November 4, 2014

Knowledge and Government Intervention

It seems quite common in this day and age to hear various individuals and groups promoting government interventions in markets (healthcare, energy, etc.).  The reasons for these government interventions usually vary from group to group (or person to person), but they are generally trying to promote equality, environmental sustainability, welfare of the poor, and so on.  What these promoters of government intervention fail to take into account, however, is that interventionism begets further interventions.  As we learned from Mises, an intervention into one area of the market (lets say on the production side of things) requires further interventions on the factors of production for the product that was the subject of the original intervention.  Austrian economists (especially Mises) would draw the conclusion that interventionism is not a viable system in the long run because the need for further interventions would eventually give rise to central planning (or socialism).

The true economic problem for Austrian economists is not how to efficiently allocate scarce resources, but rather how to make the best use of all knowledge available in society.  For Austrian economists, central planning, of any sort, is an inadequate way of making decisions pertaining to the utilization of the factors of production because they simply lack the necessary knowledge.   Thus, members of a central planning board fail to make the most informed decisions possible.  Because they can't make use of all the knowledge in a society, Austrians hold that planning must be left in the hands of individuals who have direct access to  local knowledge (or stated another way, private ownership of the means of production allows better access to local knowledge).  

Hayek emphasized the importance of this local knowledge, or the knowledge of circumstances pertaining to a particular time and place, because he felt it gave rise to entrepreneurs, who could, in turn, take advantage of this knowledge to organize the factors of production in such a way as to make a profit (or loss if they are unsuccessful).  Entrepreneurs have local knowledge, and can, therefore, make much more informed decisions pertaining to the utilization of the factors of production.  Some of this knowledge is tacit, meaning it is not easily codified or transferable to other individuals.  It is, therefore, of the utmost importance to allow the free market to operate without the government intervening.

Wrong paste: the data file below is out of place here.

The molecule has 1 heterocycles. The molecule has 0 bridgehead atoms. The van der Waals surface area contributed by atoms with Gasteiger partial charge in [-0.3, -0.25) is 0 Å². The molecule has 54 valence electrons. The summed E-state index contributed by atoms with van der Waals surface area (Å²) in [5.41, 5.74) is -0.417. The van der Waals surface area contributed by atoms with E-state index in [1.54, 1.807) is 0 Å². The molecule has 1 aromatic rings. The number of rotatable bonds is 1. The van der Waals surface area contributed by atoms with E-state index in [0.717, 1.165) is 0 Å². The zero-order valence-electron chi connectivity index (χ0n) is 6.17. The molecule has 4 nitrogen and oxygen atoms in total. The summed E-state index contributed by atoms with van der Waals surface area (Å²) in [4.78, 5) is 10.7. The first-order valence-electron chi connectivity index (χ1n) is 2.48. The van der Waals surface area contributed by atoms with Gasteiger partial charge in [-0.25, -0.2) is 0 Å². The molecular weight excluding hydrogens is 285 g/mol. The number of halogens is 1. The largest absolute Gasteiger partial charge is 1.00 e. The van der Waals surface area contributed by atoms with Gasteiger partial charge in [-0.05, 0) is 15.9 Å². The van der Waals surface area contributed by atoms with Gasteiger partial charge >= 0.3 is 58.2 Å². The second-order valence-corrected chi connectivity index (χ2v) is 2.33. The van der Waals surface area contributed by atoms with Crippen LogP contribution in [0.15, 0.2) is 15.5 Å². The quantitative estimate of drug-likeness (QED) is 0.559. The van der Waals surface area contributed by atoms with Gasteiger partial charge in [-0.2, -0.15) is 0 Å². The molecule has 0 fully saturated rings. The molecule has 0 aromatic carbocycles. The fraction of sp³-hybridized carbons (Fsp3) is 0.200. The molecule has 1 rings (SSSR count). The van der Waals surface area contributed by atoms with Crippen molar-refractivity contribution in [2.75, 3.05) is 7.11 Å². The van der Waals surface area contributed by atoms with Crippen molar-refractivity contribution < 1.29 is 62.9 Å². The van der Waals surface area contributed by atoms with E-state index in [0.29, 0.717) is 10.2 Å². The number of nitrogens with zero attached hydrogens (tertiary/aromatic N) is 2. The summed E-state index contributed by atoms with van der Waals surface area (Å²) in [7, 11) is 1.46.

If we lived in an evenly rotating economy (as depicted in neo-classical models), central planning could become a viable option because all knowledge would be known (because that's the assumption the model makes).  Because all knowledge is assumed to be known, entrepreneurs have no incentive to try and take advantage of local knowledge.  In such an economy nothing changes, competition has ceased, and the factors of production don't have to be reallocated because they are already at an efficient level (usually equilibrium).  Under these circumstances, one could argue that central planning would be a feasible method for decision making because no new decisions would have to be made.  But since that's not how the world of human action works, decisions regarding the factors of production must be left to individuals who have the knowledge of circumstances pertaining to their particular time and place.

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